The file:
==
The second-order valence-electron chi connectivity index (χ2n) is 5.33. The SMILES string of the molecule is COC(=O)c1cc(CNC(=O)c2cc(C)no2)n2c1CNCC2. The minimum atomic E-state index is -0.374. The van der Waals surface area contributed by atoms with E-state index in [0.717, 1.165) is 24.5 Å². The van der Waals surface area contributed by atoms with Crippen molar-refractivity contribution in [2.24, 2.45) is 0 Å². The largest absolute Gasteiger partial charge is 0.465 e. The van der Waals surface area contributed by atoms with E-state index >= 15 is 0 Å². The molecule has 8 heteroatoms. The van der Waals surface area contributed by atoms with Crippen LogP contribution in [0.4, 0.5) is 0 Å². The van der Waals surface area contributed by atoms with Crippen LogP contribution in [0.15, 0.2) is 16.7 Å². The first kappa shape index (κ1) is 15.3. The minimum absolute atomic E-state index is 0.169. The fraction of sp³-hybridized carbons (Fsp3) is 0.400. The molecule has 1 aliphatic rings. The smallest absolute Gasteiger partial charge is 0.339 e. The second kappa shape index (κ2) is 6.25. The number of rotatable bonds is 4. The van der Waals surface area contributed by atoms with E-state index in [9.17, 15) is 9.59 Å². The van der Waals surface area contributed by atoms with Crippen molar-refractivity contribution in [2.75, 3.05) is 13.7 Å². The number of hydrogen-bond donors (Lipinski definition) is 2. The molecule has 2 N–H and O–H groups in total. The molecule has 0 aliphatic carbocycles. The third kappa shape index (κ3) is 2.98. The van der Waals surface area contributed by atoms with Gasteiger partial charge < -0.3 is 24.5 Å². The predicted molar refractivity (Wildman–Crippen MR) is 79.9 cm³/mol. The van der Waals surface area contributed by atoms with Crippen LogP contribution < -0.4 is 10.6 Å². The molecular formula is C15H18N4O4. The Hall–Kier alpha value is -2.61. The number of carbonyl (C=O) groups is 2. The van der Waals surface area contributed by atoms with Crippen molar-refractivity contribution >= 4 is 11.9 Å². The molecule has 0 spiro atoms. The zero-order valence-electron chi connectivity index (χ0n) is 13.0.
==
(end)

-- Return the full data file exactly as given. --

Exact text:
The second-order valence-electron chi connectivity index (χ2n) is 5.33. The SMILES string of the molecule is COC(=O)c1cc(CNC(=O)c2cc(C)no2)n2c1CNCC2. The minimum atomic E-state index is -0.374. The van der Waals surface area contributed by atoms with E-state index in [0.717, 1.165) is 24.5 Å². The van der Waals surface area contributed by atoms with Crippen molar-refractivity contribution in [2.24, 2.45) is 0 Å². The largest absolute Gasteiger partial charge is 0.465 e. The van der Waals surface area contributed by atoms with E-state index >= 15 is 0 Å². The molecule has 8 heteroatoms. The van der Waals surface area contributed by atoms with Crippen LogP contribution in [0.4, 0.5) is 0 Å². The van der Waals surface area contributed by atoms with Crippen LogP contribution in [0.15, 0.2) is 16.7 Å². The first kappa shape index (κ1) is 15.3. The minimum absolute atomic E-state index is 0.169. The fraction of sp³-hybridized carbons (Fsp3) is 0.400. The molecule has 1 aliphatic rings. The smallest absolute Gasteiger partial charge is 0.339 e. The second kappa shape index (κ2) is 6.25. The number of rotatable bonds is 4. The van der Waals surface area contributed by atoms with E-state index in [9.17, 15) is 9.59 Å². The van der Waals surface area contributed by atoms with Crippen molar-refractivity contribution in [2.75, 3.05) is 13.7 Å². The number of hydrogen-bond donors (Lipinski definition) is 2. The molecule has 2 N–H and O–H groups in total. The molecule has 0 aliphatic carbocycles. The third kappa shape index (κ3) is 2.98. The van der Waals surface area contributed by atoms with Gasteiger partial charge < -0.3 is 24.5 Å². The predicted molar refractivity (Wildman–Crippen MR) is 79.9 cm³/mol. The van der Waals surface area contributed by atoms with Crippen LogP contribution < -0.4 is 10.6 Å². The molecular formula is C15H18N4O4. The Hall–Kier alpha value is -2.61. The number of carbonyl (C=O) groups is 2. The van der Waals surface area contributed by atoms with Crippen molar-refractivity contribution >= 4 is 11.9 Å². The molecule has 0 spiro atoms. The zero-order valence-electron chi connectivity index (χ0n) is 13.0.